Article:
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ISSUE 119 VOL 8 PUBLISHED 11/11/2005

'"Jarhead" Reinvents war movie genre

By John Douglass
Variety Editor


Friday, November 11, 2005

Once in a long while a movie comes along that defies convention, turns all expectations upside down and ultimately offers the audience something completely original. Sam Mendes’ recent film, “Jarhead,” is one such movie.

The conventions it plays with are those of one of the most simultaneously adored and reviled genres in the history of cinema: the “War Movie.” At heart, Jarhead is a war movie, but it is a different kind of war movie about a different kind of war.

The film follows the life of Anthony “Swoff” Swofford (Jake Gyllenhaal), from his first days in boot camp to his inclusion in elite sniper training, before zeroing in on his active duty in Saudi Arabia in preparation for the first Gulf War.

The film, based on Swofford’s own memoir of the same name, is an intensely personal account, with Gyllenhaal’s Swofford receiving the director’s attention almost 100 percent of the time.

Even though on the surface “Jarhead” may seem like a typical war movie, it is anything but typical. The film diverges from typical war movie genre conventions early on. The bulk of the movie follows Swofford and his corps, including his intense best friend and sniping partner Troy (Peter Sarsgaard) and Staff Sergeant Sykes (Jamie Foxx), as they wait for any sort of action.

The movie is first and foremost concerned with the psychological effects of this waiting, with those most intensely involved: the soldiers themselves. We watch as Swoff and Troy slowly reach the brink of madness, stuck in the desert with nothing to do except drink water and reflect. We watch as they wrestle with their simultaneous desires not to fight and also to put their highly trained selves to some use.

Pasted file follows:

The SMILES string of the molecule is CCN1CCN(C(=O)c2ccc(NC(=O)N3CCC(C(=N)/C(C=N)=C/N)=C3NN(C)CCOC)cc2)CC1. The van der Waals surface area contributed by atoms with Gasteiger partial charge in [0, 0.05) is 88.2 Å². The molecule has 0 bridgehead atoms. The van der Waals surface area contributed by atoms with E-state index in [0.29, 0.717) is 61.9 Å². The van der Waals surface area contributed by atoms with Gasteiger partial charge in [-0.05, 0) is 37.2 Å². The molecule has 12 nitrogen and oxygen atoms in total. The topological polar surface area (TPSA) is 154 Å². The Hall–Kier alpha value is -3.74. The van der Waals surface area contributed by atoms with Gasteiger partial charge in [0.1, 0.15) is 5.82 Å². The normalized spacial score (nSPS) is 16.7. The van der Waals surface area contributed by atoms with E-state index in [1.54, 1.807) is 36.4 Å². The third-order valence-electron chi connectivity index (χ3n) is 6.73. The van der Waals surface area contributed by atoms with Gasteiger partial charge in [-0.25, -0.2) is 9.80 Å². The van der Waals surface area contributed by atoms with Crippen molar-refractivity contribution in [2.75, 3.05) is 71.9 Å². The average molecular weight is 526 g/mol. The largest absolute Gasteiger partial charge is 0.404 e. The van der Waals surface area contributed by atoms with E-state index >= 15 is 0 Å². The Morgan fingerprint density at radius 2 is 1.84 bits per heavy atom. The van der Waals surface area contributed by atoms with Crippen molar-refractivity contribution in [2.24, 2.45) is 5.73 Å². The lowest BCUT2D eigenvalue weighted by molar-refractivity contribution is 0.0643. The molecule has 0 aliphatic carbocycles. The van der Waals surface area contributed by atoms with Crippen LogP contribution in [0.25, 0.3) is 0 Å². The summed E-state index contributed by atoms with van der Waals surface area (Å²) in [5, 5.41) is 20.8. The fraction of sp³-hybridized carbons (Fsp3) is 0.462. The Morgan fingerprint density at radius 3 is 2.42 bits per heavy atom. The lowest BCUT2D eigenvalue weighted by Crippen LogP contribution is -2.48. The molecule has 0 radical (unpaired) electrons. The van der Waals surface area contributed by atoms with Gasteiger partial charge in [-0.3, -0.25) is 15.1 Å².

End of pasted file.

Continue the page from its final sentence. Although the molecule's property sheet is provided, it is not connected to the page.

Mendes is a director with a history of reinventing genres with intense character focus. He first tackled the suburban family drama in “American Beauty” and followed that with an intimate take on the gangster movie with “Road to Perdition.” “Jarhead” is a fitting follow-up in this direction, although perhaps not quite as refined.

Mendes is a masterful director, and he packs “Jarhead” full of moments of arresting beauty. The burning Kuwaiti oil fields are a particularly strong image used to great effect. He also makes use of initially surprising humor and sarcastic, jaded voice-overs, assumedly lifted almost directly from Swofford’s memoir.

The true standout performance of the movie, however, belongs to Gyllenhaal. He instills Swofford with an endearing – though sometimes terrifyingly guarded – persona, only occasionally giving into the madness that sits and simmers below the surface.

Sarsgaard and Foxx also turn in fantastic performances. Sarsgaard is a bottled-up, calm sniper who only once loses it when he is ordered to not take the only shot the war has offered him. Foxx manages to be both intense and fatherly as the complex Sykes.

“Jarhead” is a different kind of movie, and an important one. In its depiction of the war movie, it remains almost entirely apolitical, instead focusing its attention simply on those involved. I believe Mendes’ method of addresing the psychological effects of war is admirable, and something that our country needs.





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